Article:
Graphene Oxide Quantum Dots Reduce Oxidative Stress and Inhibit Neurotoxicity In Vitro and In Vivo through Catalase-Like Activity and Metabolic Regulation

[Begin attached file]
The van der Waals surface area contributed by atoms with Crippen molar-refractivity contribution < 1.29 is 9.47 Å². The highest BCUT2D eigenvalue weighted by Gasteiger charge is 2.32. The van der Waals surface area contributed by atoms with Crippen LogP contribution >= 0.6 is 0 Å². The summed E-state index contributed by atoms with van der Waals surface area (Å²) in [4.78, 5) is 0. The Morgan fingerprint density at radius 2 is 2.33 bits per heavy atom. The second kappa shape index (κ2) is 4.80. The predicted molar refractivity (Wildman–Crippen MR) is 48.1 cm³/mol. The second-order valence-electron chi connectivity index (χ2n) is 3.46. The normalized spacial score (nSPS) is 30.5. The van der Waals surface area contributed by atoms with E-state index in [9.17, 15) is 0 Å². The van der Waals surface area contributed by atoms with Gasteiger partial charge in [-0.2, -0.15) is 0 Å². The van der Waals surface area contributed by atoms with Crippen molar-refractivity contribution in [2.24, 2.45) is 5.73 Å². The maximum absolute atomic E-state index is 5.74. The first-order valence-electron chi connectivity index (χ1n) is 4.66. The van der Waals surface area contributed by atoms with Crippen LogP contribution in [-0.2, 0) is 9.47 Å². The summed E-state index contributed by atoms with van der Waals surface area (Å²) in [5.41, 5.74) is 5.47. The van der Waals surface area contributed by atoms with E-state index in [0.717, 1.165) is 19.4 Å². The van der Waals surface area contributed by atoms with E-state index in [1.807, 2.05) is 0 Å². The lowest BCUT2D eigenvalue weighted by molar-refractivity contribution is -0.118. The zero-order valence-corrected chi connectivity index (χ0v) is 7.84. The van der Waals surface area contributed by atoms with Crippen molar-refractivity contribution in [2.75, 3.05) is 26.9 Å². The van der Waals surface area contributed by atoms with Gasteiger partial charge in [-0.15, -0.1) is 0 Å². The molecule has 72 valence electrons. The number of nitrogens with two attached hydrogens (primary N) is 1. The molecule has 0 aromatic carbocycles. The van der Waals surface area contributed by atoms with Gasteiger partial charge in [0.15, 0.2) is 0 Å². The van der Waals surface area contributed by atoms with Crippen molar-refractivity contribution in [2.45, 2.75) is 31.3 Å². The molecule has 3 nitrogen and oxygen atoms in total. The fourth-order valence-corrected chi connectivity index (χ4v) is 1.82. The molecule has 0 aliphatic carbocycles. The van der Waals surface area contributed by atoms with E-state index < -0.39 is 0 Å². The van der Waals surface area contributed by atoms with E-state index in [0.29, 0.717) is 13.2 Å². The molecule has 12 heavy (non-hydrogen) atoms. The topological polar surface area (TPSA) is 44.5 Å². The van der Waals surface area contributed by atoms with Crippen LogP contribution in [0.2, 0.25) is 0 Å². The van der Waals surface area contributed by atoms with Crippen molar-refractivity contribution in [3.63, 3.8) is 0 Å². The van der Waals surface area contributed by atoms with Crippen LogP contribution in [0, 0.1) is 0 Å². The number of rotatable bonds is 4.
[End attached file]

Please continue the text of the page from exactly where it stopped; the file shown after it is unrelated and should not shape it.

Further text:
Both oxidative stress and neurotoxicity are huge challenges to human health, and effective methods and agents for resisting these adverse effects are limited, especially in vivo. It is shown here that, compared to large graphene oxide (GO) nanosheets, GO quantum dots (GOQDs), as nanozymes, efficiently reduce reactive oxygen species (ROS) and H2O2 in 1-methyl-4-phenyl-pyridinium ion (MPP+)-induced PC12 cells. In addition, GOQDs exert neuroprotective effects in a neuronal cell model by decreasing apoptosis and α-synuclein. GOQDs also efficiently diminish ROS, apoptosis, and mitochondrial damage in zebrafish treated with MPP+. Furthermore, GOQDs-pretreated zebrafish shows increased locomotive activity and Nissl bodies in the brain, confirming that GOQDs ameliorate MPP+-induced neurotoxicity, in contrast to GO nanosheets. GOQDs contribute to neurotoxic amelioration by increasing amino acid metabolism, decreasing tricarboxylic acid cycle activity, and reducing steroid biosynthesis, fatty acid biosynthesis, and galactose metabolic pathway activity, which are related to antioxidation and neurotransmission. Meanwhile, H2O2 decomposition and Fenton reactions suggest the catalase-like activity of GOQDs. GOQDs can translocate into zebrafish brains and exert catalase-mimicking activity to resist oxidation in the intracellular environment. Unlike general nanomaterials, biocompatible GOQDs demonstrate their high potential for human health by reducing oxidative stress and inhibiting neurotoxicity.